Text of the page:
With quick efficiency, the camp committee in the Sitron camp in Haiti announced our arrival for a women’s gathering. Soon the women were spreading large grey tarps on the bare ground, and to our surprise, a microphone and amplifier were waiting in the middle of the space. I was amazed to see that already the camp had wired electric lines throughout the site, and indeed, a bulb was shining in a hut on the hill. Two months have now passed since the earthquake, and people have begun to settle and adapt to the circumstances with characteristic resilience. The construction of latrines was nearing completion, and groups of men were busy chopping poles to construct a large community tent for clinics, meetings, religious services and other collective events.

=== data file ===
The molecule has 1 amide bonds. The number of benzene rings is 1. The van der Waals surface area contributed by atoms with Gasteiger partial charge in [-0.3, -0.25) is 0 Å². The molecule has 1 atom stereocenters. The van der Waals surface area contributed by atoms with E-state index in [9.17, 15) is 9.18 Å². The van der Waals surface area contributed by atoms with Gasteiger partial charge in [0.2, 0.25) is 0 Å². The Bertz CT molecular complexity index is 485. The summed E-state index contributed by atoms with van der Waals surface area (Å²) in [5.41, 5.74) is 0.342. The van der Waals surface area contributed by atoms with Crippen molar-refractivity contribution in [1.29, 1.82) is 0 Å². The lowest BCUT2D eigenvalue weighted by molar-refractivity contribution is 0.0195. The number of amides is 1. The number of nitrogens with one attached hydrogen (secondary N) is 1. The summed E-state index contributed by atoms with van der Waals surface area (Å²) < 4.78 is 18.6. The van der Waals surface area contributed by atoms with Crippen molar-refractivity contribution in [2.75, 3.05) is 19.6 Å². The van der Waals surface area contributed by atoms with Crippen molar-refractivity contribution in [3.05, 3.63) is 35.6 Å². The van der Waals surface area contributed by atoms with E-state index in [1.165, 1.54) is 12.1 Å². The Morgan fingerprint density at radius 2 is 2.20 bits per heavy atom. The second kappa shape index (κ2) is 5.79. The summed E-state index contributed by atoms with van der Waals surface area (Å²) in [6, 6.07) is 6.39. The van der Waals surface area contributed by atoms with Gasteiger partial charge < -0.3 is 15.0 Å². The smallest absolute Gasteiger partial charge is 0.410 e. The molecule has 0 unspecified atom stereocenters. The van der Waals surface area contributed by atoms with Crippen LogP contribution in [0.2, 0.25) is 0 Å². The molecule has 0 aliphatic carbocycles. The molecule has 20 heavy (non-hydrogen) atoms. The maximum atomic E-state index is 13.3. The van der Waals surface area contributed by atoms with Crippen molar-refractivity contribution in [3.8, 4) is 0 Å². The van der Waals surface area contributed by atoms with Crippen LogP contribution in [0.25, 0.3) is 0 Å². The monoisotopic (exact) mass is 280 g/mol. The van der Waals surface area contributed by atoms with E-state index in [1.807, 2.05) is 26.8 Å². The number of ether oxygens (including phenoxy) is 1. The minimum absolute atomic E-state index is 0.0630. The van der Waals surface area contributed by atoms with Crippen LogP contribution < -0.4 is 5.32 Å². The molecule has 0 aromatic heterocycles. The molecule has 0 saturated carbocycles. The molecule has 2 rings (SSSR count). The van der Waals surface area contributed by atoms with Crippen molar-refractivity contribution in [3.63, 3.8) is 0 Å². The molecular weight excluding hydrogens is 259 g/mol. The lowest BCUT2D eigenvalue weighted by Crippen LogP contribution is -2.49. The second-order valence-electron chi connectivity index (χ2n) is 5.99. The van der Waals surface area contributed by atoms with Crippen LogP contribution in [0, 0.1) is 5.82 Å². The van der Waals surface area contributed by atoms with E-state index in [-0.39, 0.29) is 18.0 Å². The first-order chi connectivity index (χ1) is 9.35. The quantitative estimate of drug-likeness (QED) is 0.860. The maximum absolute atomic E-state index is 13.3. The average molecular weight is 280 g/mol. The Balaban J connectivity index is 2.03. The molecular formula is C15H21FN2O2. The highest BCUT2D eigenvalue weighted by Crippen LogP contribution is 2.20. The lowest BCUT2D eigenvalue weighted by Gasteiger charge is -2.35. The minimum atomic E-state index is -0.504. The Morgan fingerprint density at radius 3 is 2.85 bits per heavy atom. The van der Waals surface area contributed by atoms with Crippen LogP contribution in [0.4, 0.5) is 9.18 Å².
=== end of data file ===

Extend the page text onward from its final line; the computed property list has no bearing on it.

Sunday morning, Jayatii awoke to the sound of pattering rain drops through the broad leafy banana trees, and the slow steady dripping of water through leaky roof of her tent on the roof of the AMURTEL headquarters. In the dim, groggy light of early morning, her first thoughts rushed to the people in the camps. Most of the 11,000 people displaced by the earthquake living in the camps that AMURTEL is overseeing, are staying in huts hastily made of corrugated tin, scraps of wood, and tarps.
A surplus of tarps were still lying in the AMURTEL depot, and Jayatii’s conscience would not rest until she found a way to distribute them to the people getting wet and muddy in the slow steady rainfall. So, at 6 am, she and Ramakrsna sketched out a plan to distribute tarps to the women in the camp in Citroen. Later that morning, an AMURTEL team handed out cards to the women in the camp, and returned a few hours later in the afternoon with the tarps. When the AMURTEL vehicles arrived, the camp committee quickly cordoned off an area for the women to stand in queue, and the distribution was organized with surprising ease and efficiency. 133 tarps were distributed in about 20 minutes. Read more